The South Korean military may buy four cutting-edge antisubmarine patrol aircraft in the wake of the successful test-firing of a submarine launched ballistic missile (SLBM) by North Korea last week, a senior government official told the JoongAng Ilbo Tuesday.
The advanced maritime surveillance aircraft being considered by the military is a Boeing P-8 Poseidon, which costs between 250 billion and 300 billion won ($223 - 268 million) per jet. The U.S. Navy has such aircraft, as do the Indian and Australian navies.
“North Korea is preparing a number of strategic ways to attack the South using its submarine fleet on top of the SLBM development,” said the official, “We are discussing whether to purchase the latest maritime patrol aircraft to detect North Korean submarines to prevent surprise attacks from under water.”
North Korea’s SLBM flew 500 kilometers (310 miles) before falling into waters controlled by Japan last Wednesday. The South Korean military feels the need to expand its surveillance range.
“Although we need to expand the reach of our surveillance in the aftermath of the SLBM success by the North, there are limits with the outdated antisubmarine patrol aircraft currently operated by the Navy.”
South Korea’s Navy has 16 P-3C patrol jets that were developed in the 1950s and introduced in the 1960s. Each P-3C, which runs on four propeller engines, costs about 71.3 billion won ($63.6 million). The Navy has been pushing for newer antisubmarine patrol jets since the sinking of the Cheonan warship in the Yellow Sea in March 2010, which left 46 sailors dead.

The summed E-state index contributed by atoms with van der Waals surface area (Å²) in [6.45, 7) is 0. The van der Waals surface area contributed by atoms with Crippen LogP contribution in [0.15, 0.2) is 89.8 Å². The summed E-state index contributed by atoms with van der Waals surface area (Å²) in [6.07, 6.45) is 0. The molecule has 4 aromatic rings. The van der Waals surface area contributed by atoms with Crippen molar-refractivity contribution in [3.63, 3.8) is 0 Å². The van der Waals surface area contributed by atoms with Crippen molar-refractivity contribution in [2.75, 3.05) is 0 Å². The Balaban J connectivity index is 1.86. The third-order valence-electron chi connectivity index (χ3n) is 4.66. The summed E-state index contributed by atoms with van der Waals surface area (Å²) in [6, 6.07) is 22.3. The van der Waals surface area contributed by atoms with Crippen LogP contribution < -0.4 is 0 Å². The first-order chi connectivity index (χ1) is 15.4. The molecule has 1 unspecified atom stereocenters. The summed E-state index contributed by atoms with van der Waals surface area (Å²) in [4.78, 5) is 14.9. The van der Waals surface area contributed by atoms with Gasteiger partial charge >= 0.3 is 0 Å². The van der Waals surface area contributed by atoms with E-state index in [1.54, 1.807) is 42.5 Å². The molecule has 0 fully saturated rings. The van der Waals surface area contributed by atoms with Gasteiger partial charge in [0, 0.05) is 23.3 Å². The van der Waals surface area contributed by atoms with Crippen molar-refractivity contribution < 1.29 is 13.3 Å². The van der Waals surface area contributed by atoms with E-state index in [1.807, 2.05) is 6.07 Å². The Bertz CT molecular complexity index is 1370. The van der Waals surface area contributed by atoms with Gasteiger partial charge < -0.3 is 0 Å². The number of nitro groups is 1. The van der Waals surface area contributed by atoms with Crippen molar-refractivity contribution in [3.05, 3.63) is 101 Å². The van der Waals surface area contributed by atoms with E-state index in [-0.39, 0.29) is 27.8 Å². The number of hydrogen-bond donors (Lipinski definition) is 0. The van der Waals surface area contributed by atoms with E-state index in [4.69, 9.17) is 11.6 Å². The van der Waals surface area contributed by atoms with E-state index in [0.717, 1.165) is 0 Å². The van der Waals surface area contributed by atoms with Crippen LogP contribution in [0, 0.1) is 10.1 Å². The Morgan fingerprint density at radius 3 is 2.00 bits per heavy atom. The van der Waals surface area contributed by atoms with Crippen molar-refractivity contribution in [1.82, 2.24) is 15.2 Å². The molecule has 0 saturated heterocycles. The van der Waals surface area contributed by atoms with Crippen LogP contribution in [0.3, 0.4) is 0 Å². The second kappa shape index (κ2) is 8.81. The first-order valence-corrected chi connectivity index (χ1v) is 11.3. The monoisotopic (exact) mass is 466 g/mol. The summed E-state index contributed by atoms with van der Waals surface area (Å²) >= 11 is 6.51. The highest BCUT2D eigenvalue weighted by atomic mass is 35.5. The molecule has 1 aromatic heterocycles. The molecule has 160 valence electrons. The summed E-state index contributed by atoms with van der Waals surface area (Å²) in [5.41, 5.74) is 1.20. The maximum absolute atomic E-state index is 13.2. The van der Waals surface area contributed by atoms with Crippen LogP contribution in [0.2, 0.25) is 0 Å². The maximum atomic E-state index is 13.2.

The Navy concluded the ship was torpedoed by a North Korean submarine. One military official said the Ministry of National Defense agreed that additional maritime surveillance aircraft were needed and pushed to buy 12 Lockheed S-3 Viking jets. The S-3 Viking was retired from front-line service by the U.S. Navy in 2009.
The Defense Ministry now is looking at four P-8 Poseidon jets, which can fly 4,500 miles without refueling. They fly at altitudes up to 41,000 feet and speeds up to 490 knots. They are capable of striking enemy submarines immediately upon detecting them with various weaponry means such as air-dropped torpedoes. It has “twice the sonobuoy processing capability and can carry 30 percent more sonobuoys than any maritime patrol and reconnaissance aircraft currently flying,” according to its maker.
“We need to detect an enemy submarine when it surfaces in our waters. Doing so requires antisubmarine aircraft with wide surveillance coverage and high speeds,” said a Navy official. “The P-8 Poseidon equipped with the latest detection technology can enhance our operational capability.”